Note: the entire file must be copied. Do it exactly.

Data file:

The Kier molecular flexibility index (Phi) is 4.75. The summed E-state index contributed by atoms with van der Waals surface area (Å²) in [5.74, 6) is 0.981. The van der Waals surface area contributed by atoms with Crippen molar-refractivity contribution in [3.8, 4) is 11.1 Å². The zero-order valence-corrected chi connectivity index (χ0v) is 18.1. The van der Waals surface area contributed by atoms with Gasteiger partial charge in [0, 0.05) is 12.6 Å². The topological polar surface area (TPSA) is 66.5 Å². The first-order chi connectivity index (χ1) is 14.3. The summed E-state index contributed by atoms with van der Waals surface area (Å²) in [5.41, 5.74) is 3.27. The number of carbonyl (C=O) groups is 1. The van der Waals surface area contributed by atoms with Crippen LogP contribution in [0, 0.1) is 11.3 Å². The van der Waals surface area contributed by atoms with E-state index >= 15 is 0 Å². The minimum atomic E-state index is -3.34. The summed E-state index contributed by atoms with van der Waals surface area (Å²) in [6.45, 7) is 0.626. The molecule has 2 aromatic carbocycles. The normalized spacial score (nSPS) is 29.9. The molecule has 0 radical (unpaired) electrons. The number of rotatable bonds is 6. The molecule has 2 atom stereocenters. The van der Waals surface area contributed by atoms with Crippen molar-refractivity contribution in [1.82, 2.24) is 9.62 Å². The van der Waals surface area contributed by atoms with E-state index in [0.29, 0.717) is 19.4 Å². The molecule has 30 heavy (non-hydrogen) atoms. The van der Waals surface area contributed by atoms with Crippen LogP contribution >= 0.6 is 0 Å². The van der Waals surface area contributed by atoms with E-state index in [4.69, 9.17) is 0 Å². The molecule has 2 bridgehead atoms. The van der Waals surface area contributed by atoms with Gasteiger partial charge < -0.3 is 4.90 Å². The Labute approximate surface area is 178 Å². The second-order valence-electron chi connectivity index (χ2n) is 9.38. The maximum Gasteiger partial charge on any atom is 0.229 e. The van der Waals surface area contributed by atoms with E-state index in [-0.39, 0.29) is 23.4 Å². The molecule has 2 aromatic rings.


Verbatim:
The Kier molecular flexibility index (Phi) is 4.75. The summed E-state index contributed by atoms with van der Waals surface area (Å²) in [5.74, 6) is 0.981. The van der Waals surface area contributed by atoms with Crippen molar-refractivity contribution in [3.8, 4) is 11.1 Å². The zero-order valence-corrected chi connectivity index (χ0v) is 18.1. The van der Waals surface area contributed by atoms with Gasteiger partial charge in [0, 0.05) is 12.6 Å². The topological polar surface area (TPSA) is 66.5 Å². The first-order chi connectivity index (χ1) is 14.3. The summed E-state index contributed by atoms with van der Waals surface area (Å²) in [5.41, 5.74) is 3.27. The number of carbonyl (C=O) groups is 1. The van der Waals surface area contributed by atoms with Crippen LogP contribution in [0, 0.1) is 11.3 Å². The van der Waals surface area contributed by atoms with E-state index >= 15 is 0 Å². The minimum atomic E-state index is -3.34. The summed E-state index contributed by atoms with van der Waals surface area (Å²) in [6.45, 7) is 0.626. The molecule has 2 aromatic carbocycles. The normalized spacial score (nSPS) is 29.9. The molecule has 0 radical (unpaired) electrons. The number of rotatable bonds is 6. The molecule has 2 atom stereocenters. The van der Waals surface area contributed by atoms with Crippen molar-refractivity contribution in [1.82, 2.24) is 9.62 Å². The van der Waals surface area contributed by atoms with E-state index in [0.29, 0.717) is 19.4 Å². The molecule has 30 heavy (non-hydrogen) atoms. The van der Waals surface area contributed by atoms with Crippen LogP contribution >= 0.6 is 0 Å². The van der Waals surface area contributed by atoms with E-state index in [4.69, 9.17) is 0 Å². The molecule has 2 bridgehead atoms. The van der Waals surface area contributed by atoms with Gasteiger partial charge < -0.3 is 4.90 Å². The Labute approximate surface area is 178 Å². The second-order valence-electron chi connectivity index (χ2n) is 9.38. The maximum Gasteiger partial charge on any atom is 0.229 e. The van der Waals surface area contributed by atoms with E-state index in [-0.39, 0.29) is 23.4 Å². The molecule has 2 aromatic rings.